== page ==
These are tough times, and they're likely to get tougher. The virus has been spreading quickly, affecting countries around the world and causing the cancellation of many events. This article isn’t intended to be doom and gloom or alarmist for the sake of it, but rather to help.
These are tough times, and the world will collectively get through this, but we still need to acknowledge it for what it is and act accordingly in our personal lives as well as our professional lives. In the midst of all of this, you have no choice but to try turning it into something positive. When life gives you lemons, right?
Just because the industry is taking a hit due to the virus situation, it is not a reason to give up. If you take the time to pick up skills and prepare during this downtime, when things return to normal (and they will), you will be able to be the first out of the gate and immediately return to productivity.
There are many resources out there, such as podcasts, YouTube channels, and of course, Fstoppers tutorials where you can brush up on certain skills and learn new things.
You can’t be hired if people do not know you exist. Networking and contacts always help, but with social distancing being the name of the game today, you have to up your digital game as well.
Is your website updated? Creating a website that is both beautiful and clean is incredibly simple now with services like Squarespace and Wix. Your website is your portfolio, and so, you need to make sure it shows off your work well. That said, though a website can be gorgeous, if no one knows it exists, that doesn’t accomplish much. Web traffic, web traffic, web traffic! Learning SEO can be one of the ways to help with that.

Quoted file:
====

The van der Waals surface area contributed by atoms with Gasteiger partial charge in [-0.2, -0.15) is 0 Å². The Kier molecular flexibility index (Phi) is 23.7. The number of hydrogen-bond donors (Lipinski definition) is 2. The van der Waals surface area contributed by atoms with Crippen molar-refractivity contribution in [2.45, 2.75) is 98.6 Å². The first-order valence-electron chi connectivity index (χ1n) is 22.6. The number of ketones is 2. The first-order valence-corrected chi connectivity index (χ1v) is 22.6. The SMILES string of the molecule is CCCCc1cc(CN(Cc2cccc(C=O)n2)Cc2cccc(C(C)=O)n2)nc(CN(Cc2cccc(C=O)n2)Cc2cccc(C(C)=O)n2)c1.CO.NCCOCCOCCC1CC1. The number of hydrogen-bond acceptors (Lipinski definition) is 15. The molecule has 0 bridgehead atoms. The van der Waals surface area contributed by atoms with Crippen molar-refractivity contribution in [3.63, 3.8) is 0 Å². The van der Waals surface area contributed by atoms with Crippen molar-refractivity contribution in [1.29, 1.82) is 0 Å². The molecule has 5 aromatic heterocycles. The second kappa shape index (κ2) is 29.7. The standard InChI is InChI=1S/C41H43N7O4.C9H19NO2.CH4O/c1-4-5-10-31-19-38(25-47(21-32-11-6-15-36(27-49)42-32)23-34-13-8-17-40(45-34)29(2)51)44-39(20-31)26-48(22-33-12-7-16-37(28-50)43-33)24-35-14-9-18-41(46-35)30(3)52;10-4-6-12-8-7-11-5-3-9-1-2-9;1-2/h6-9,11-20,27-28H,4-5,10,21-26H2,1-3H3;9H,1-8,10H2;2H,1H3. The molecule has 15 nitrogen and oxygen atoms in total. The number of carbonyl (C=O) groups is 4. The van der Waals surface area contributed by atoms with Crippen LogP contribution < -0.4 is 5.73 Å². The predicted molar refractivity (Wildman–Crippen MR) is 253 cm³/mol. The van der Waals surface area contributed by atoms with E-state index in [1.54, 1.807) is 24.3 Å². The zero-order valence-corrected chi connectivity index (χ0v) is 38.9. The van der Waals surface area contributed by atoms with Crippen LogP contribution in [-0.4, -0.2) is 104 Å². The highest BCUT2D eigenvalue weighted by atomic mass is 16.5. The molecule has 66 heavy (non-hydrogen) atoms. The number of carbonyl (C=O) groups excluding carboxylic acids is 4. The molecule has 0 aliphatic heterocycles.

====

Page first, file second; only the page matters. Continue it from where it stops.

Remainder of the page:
Social media is also incredibly important for a photographer, especially Instagram. Make sure your account is visually beautiful and kept up to date. There are also both Facebook and Instagram ads that could be very helpful in pushing your work out there once you learn how to use them properly.
Running a business is hard. Running a business as a creative is even harder. Yes, this might not be your strong point, and yes, it is difficult, but if you don’t start to learn how to make wise financial choices, you can be the best photographer in the world and still have nothing left in your bank accounts. This is strong advice in general and especially when the industry is experiencing difficulties.
One good tutorial on the business of commercial photography is Making Real Money with Monte Isom. This has been on my list of tutorials to watch for a while, what better time than now to do it!
Times are changing and people are starting to pay attention to moving images more than stills. More clients are looking for photographers who are able to do both. The learning curve is steep, but now that there is time available, this might be something you would like to consider learning. Don’t be left behind!
Retouching is an incredibly useful skill to have as a photographer. It’s an extension of your creativity and really helps you have control of the image from start to finish. And even if you would rather outsource the post-production work, knowing the extent of what Photoshop can do will help you make better decisions during the photoshoot itself.